Nomograph Report. In about a week, you will receive an email report from the lab similar to the one on page 12. The report will give you your bitch’s parvo and distemper titers in the box, and then below that is the protective standard for this lab. A little further down the page will be the nomograph information for the litter, indicating the age at which the pups can be vaccinated and for which diseases. On these reports, D indicates a distemper vaccine, A indications an adenovirus-2 vaccine, and P indicates a parvovirus-2 vaccine. The report then goes on to give further information about confirming the pups’ immune response.

Pups’ “At-Risk” Period. Prior to the recommended vaccination dates, the pups are at risk for getting distemper or parvo if they come in contact with it. At the same time, it is critical that we fully socialize and develop our pups prior to 16 of age. So breeders must practice good biosecurity while still socializing puppies during the weeks prior to the vaccinations. If you want to know more about how to do this, check out Avidog’s Transformational Puppy Rearing video series (www.avidog.com/request-rbp-vod/).

Send Reports to New Homes. Provide a copy of the nomograph report with each pup’s vaccination record to its new owners so they can provide them to their veterinarian on the first visit. This enables the pup’s vet to tailor the pup’s vaccines to its individual needs.

Confirming Pups’ Responses to Vaccines. Every pup, no matter what vaccination protocol it receives, should have a confirmatory titer drawn to ensure that it is protected. We have personally bred litters that could and did not respond to the parvo vaccine until after 17 weeks of age. If their owners had stopped vaccinating at the typical 16 weeks, those pups would have been left unprotected against parvo. They would have had a good chance of coming down with the disease in their first year, since they were competition dogs and thus out and about.

You or your owners can use the Schultz lab for your pups’ confirmatory titers. Use the same submission form and blood draw instructions but this time, do not check the nomograph block. Attach a copy of the dam’s nomograph with the submission form. You will receive a report like the one on page 13.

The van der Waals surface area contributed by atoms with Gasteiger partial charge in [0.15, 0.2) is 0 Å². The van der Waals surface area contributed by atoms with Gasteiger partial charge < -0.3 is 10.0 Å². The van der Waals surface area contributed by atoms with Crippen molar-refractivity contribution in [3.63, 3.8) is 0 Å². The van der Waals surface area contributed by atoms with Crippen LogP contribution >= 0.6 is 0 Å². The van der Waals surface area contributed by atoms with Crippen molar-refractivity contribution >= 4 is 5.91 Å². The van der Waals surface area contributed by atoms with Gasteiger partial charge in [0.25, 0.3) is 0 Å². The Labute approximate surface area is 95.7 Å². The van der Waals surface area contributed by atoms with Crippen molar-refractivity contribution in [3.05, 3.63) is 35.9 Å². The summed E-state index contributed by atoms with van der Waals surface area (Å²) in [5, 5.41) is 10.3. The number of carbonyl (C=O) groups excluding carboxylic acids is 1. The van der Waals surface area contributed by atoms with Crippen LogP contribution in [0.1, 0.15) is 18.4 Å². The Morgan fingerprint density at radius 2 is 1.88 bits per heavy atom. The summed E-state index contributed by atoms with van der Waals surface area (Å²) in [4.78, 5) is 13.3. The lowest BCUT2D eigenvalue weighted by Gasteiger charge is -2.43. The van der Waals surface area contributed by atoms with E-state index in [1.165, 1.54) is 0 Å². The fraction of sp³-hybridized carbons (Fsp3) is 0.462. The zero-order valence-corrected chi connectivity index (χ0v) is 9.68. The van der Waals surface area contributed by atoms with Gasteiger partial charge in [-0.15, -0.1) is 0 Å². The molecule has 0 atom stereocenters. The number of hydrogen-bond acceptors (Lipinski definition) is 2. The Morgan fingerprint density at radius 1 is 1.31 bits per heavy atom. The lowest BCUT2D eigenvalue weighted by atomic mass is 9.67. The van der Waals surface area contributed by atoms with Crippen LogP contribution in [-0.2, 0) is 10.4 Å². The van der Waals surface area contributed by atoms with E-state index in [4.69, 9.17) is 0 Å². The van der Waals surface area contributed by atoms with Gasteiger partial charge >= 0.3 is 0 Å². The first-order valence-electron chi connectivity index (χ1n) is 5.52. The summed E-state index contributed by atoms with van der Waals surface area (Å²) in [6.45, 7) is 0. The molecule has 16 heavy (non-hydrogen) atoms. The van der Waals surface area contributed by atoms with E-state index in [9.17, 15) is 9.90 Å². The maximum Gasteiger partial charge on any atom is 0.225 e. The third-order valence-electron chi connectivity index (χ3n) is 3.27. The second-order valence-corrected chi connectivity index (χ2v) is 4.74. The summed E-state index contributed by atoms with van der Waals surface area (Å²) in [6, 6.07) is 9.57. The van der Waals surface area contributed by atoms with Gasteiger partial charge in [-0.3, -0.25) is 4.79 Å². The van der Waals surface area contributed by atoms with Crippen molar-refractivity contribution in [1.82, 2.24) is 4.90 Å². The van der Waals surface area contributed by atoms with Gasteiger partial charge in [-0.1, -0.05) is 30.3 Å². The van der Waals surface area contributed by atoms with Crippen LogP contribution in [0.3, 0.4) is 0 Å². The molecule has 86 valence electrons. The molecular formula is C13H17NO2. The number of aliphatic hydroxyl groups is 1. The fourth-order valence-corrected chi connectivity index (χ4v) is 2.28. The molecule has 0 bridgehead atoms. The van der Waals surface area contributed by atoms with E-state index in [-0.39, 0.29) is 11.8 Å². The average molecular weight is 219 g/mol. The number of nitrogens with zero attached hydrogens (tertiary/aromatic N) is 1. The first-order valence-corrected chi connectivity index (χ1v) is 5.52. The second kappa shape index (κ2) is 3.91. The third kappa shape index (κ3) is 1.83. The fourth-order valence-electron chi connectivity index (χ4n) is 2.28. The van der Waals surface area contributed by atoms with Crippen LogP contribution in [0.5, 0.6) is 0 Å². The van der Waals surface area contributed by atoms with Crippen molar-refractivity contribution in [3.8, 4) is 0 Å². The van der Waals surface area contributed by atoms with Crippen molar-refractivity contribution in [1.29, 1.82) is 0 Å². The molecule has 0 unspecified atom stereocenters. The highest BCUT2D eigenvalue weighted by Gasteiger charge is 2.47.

If an owner doesn’t do a confirmatory titer after the puppy series, that pup should be vaccinated against distemper, parvo and adeno at a year of age, when all chance of maternal antibodies is gone.

High Risk Conditions. In high risk situations, such as kennels that have had parvo outbreaks, you should take the additional step of running a titer on at least one pup in a litter BEFORE vaccination is begun. The nomograph on the dam is helpful, but a pup’s actual antibody level provides even better information in this risky situation.

When Not to Use Nomographs. Nomographs are useful tools to help breeders predict when vaccinations can be successful in their pups. However, to successfully use nomographs to schedule a puppy’s distemper and parvovirus vaccines, that puppy must have ingested colostrum from its dam during its first 12 hours of life. If for some reason that did not happen, either due to issues with the puppy or its mother, then a nomograph cannot be used and the puppy should be vaccinated using the more standard vaccination protocols, like those recommended by the World Small Animal Veterinary Association, which can be found at www.wsava.org/guidelines/vaccination-guidelines.


☐ Plan to draw your bitch’s blood two weeks prior to or two weeks after whelping. Avoid drawing blood closer to whelping than these dates because the bitch’s body is creating colostrum and the nomograph will be less accurate. At the same time, if you draw her blood too far from whelping, you risk her coming in contact with distemper or parvo closer to whelping, which will change the antibody levels the pups get in her colostrum.

☐ Ship your bitch’s blood to arrive at the lab Monday through Friday. Drawing and shipping blood Monday, Tuesday or Wednesday is usually best.

☐ Collect 1 to 3 mls of blood from your bitch in a sterile, red top or serum separator tube and allow it to clot.

☐ Spin down to separate the serum. Send at least ½ ml of serum for the testing.

☐ Wrap the tube with the serum in padding, such as paper towel, and place it in a plastic zip-lock bag.

☐ Fill out the submission form (see sample form) and place it with a $25 check made payable to the University of Wisconsin in a SECOND plastic zip-lock bag. (Please note this fee is expected to go up at some point in 2017, so you may want to call the lab to ensure you send the proper amount.)

☐ Place both plastic bags in a sturdy shipping container, either a padded envelope or box. If the ambient temperature might go above 80°F during shipping, include a cold pack wrapped with some newspaper to keep it from crushing the serum vial. Freezing temperatures aren’t a concern when shipping separated serum.

☐ Send the shipping container via USPS 2-day Priority Mail to this address. Overnight shipping is not necessary.

Dr. R.D. Schultz Laboratory
4337 School of Veterinary Medicine
2015 Linden Drive West
Madison, WI 53706
(608) 263-4648

☐ The lab usually runs tests on Fridays and will send you and your vet a report via email (see sample report) that gives you the following, usually a week after receiving the blood sample: